When performing the power margin-test, first a reference transmission by TRX is made, with a nominal setting of transmission power (Pnominal) and a nominal setting of detection threshold level (Dnominal). Then a transmission is made to each of the peripherals A, B, C, . . . N in turn and any replies received from the peripherals A, B. C, . . . N are recorded. If a reply is received from every peripheral, then the transmission power is sufficient to reach every peripheral A, B, C, . . . N but the signal-strength power margin in the wireless communication infrastructure 1 is unknown. In the next step, the power-level is reduced to a predefined value (Preduced) corresponding to the desired power margin in the system. The transmissions to all of the peripherals A-N are repeated, but now with this lower power level Preduced and the results of the answers from the peripherals for this transmission are recorded. If all the addressed peripherals replied then the power margin in the down-link is greater than or equal to the ratio P nominal/P reduced.
 If one or more addressed peripheral did not reply then the power margin is less then the P nominal/P reduced. The system will create a list of those peripherals that failed, and these can then be replaced by new ones.
 The method described above constitutes a power margin test for the down-link, but could equally well be conducted on the up-link, by following the steps of;
 1) make reference transmissions from all the peripherals in turn, with the TRX detection level set to Dnominal;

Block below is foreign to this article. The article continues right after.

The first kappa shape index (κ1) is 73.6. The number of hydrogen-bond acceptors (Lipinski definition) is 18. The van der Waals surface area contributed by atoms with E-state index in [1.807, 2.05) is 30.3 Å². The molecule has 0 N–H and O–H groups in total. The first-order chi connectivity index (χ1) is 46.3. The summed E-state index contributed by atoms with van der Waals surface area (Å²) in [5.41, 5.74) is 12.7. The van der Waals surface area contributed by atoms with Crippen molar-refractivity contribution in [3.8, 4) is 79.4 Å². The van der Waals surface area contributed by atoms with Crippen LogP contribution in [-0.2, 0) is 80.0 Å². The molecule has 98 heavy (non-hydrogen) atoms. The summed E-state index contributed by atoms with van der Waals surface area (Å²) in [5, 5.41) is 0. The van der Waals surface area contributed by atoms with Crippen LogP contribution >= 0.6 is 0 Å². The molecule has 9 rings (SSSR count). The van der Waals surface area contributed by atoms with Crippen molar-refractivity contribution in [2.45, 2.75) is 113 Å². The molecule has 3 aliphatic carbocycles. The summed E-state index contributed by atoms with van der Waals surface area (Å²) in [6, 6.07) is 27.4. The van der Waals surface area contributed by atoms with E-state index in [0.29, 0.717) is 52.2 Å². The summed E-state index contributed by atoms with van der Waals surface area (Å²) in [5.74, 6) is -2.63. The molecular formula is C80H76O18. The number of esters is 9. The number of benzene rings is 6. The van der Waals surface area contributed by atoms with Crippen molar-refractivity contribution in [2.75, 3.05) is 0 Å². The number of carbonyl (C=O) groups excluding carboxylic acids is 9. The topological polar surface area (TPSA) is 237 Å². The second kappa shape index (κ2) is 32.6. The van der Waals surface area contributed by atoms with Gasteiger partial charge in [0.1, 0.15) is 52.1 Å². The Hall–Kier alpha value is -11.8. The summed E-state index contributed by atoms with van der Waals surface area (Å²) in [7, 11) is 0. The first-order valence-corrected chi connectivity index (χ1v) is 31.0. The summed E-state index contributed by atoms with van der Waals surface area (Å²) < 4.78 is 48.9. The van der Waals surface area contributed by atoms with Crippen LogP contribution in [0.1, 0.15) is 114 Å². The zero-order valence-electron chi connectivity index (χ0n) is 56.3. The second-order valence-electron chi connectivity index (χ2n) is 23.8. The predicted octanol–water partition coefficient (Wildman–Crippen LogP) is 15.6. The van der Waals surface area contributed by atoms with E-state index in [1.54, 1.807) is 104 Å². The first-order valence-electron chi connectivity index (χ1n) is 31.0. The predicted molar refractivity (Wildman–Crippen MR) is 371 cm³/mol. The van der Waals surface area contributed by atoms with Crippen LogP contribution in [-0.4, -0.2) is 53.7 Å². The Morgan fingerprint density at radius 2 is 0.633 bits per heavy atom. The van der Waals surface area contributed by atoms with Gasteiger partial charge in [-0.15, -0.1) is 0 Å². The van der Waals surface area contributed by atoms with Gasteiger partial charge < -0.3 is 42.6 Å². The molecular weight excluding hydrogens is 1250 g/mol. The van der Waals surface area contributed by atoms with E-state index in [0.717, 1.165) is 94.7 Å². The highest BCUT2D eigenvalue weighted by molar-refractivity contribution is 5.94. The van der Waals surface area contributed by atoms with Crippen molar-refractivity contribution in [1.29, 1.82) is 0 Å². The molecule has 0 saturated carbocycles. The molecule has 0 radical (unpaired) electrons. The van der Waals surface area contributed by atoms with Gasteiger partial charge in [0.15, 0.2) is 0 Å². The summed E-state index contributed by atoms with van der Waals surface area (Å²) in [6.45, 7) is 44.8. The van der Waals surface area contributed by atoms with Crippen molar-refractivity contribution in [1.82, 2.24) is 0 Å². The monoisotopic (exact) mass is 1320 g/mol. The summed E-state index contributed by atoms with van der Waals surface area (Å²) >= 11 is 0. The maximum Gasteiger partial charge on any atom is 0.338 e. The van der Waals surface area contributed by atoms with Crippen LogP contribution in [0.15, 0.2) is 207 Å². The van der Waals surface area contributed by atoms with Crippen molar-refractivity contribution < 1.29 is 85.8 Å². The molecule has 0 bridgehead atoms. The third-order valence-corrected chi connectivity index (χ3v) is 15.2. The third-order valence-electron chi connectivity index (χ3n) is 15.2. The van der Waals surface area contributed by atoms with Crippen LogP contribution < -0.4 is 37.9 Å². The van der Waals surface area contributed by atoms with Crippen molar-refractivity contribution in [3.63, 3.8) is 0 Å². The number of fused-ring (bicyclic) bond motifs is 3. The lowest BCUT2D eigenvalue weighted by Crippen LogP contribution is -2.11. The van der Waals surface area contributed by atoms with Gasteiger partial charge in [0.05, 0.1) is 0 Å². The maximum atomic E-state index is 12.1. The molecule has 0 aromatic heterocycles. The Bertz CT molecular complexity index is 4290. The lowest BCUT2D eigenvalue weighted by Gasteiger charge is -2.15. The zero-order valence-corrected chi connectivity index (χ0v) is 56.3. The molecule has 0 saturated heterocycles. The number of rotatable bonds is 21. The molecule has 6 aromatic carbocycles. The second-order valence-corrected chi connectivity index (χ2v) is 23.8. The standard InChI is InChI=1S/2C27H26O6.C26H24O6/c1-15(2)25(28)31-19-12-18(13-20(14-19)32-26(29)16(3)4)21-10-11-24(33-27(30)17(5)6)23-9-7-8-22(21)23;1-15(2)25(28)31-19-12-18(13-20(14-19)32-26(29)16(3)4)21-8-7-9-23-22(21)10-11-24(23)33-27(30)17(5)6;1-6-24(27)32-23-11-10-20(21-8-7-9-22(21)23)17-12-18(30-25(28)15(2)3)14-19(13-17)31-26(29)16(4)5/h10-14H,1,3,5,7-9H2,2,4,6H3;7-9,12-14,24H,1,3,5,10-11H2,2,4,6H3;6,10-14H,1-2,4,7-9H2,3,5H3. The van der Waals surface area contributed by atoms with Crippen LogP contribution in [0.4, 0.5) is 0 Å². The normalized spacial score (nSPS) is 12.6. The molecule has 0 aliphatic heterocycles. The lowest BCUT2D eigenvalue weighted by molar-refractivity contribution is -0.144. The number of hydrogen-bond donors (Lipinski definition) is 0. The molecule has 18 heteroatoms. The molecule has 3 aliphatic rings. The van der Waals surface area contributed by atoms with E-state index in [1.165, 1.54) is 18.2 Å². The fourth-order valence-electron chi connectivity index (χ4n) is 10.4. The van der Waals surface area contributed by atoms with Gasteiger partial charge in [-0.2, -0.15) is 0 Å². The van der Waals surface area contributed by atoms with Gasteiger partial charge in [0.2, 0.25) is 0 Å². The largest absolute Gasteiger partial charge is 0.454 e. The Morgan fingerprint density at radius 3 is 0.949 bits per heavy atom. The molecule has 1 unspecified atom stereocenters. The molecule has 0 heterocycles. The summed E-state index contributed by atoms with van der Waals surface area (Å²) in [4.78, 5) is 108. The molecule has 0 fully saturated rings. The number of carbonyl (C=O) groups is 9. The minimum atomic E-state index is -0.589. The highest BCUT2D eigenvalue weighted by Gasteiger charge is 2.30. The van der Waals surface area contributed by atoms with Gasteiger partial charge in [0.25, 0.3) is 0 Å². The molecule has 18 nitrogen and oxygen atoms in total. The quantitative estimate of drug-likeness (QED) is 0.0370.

2) if all the reference transmissions are detected by TRX then increase the detection level in TRX by a predefined value to Dincreased which corresponds to the power margin that is wanted in the system.
 Sequence Description
 1. Power Margin Reference Test;
 First the transmitterpower is set to Pnominal. Then the system transmits a test message to peripheral A. If the message is correctly received, A sends back an acknowledgement (ACK). If there is no ACK within a set period of time, a no acknowledgement (NOACK) is recorded for this peripheral. Alternatively, a new test message is sent, and an ACK is waited for. This procedure could be repeated a desired number of times. When ACK has been verified or a NOACK has been recorded, the system goes on to perform the same procedure for all installed peripherals.
 This process can be schematically illustrated with the sequence of steps below, which represents a successful testing with b 100% functionality, i.e. the system function is verified in the nominal transmission power mode.
 1. Set transmitter power
 2. TRX
 3. A
 4. TRX
 5. B
 6. TRX
 7. C=TRX; ACK received
 8. And so on . . . until, and including N
 Thus, this sequence gives information about functional units where the system is able to make a wireless connection. When the actual power margin test is performed, a new transmitter power should be set.
 As an example, if one should like to have 3 dB power margin, the output power in the power margin test should be reduced by 50%.
 2. Power Margin Test
 The same procedure as above is run but with the power reduced so as to simulate a situation where the peripherals are not 100% functional (relative the nominal).
 1. Set transmitter power=/Preduced
 2. TRX
 3. A
 4. TRX
 5. B
 6. TRX
 7. C
 8. And so on . . . until and including N
 If the results from the second transmission are identical with the results from the first transmission, the power margin in this case is>Pnominal/Preduced. Thus, in this case the transmission power parameter that is manipulated is the transmitter power.
 The above procedure is based on manipulation of the down link power. However, it is equally possible to use the up link for the test. In a first embodiment of this variant, schematically illustrated in FIG. 2, the detection threshold for the ACK signal in the TRX is increased, thereby simulating a weaker transmitted ACK signal. This can be illustrated with the following sequence: